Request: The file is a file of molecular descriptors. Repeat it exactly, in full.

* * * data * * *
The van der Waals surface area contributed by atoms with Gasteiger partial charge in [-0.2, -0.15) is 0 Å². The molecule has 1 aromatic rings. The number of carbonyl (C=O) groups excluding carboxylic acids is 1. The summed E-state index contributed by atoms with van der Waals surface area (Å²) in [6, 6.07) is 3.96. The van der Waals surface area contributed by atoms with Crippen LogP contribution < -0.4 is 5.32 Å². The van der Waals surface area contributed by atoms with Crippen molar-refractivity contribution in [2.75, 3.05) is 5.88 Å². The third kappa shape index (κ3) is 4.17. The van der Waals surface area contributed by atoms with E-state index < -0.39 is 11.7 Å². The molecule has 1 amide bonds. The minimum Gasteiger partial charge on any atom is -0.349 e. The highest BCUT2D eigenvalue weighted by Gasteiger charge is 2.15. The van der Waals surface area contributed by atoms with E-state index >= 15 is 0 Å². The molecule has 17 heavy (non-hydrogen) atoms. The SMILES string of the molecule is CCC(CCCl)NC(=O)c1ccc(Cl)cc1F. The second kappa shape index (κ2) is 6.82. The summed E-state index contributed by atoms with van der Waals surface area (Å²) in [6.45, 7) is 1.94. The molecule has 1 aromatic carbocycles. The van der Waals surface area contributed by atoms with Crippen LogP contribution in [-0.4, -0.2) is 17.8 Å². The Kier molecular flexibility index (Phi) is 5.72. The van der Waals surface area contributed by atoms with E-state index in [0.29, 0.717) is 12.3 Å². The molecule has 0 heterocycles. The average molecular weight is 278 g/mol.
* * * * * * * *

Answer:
The van der Waals surface area contributed by atoms with Gasteiger partial charge in [-0.2, -0.15) is 0 Å². The molecule has 1 aromatic rings. The number of carbonyl (C=O) groups excluding carboxylic acids is 1. The summed E-state index contributed by atoms with van der Waals surface area (Å²) in [6, 6.07) is 3.96. The van der Waals surface area contributed by atoms with Crippen LogP contribution < -0.4 is 5.32 Å². The van der Waals surface area contributed by atoms with Crippen molar-refractivity contribution in [2.75, 3.05) is 5.88 Å². The third kappa shape index (κ3) is 4.17. The van der Waals surface area contributed by atoms with E-state index < -0.39 is 11.7 Å². The molecule has 1 amide bonds. The minimum Gasteiger partial charge on any atom is -0.349 e. The highest BCUT2D eigenvalue weighted by Gasteiger charge is 2.15. The van der Waals surface area contributed by atoms with E-state index >= 15 is 0 Å². The molecule has 17 heavy (non-hydrogen) atoms. The SMILES string of the molecule is CCC(CCCl)NC(=O)c1ccc(Cl)cc1F. The second kappa shape index (κ2) is 6.82. The summed E-state index contributed by atoms with van der Waals surface area (Å²) in [6.45, 7) is 1.94. The molecule has 1 aromatic carbocycles. The van der Waals surface area contributed by atoms with Crippen LogP contribution in [-0.4, -0.2) is 17.8 Å². The Kier molecular flexibility index (Phi) is 5.72. The van der Waals surface area contributed by atoms with E-state index in [0.29, 0.717) is 12.3 Å². The molecule has 0 heterocycles. The average molecular weight is 278 g/mol.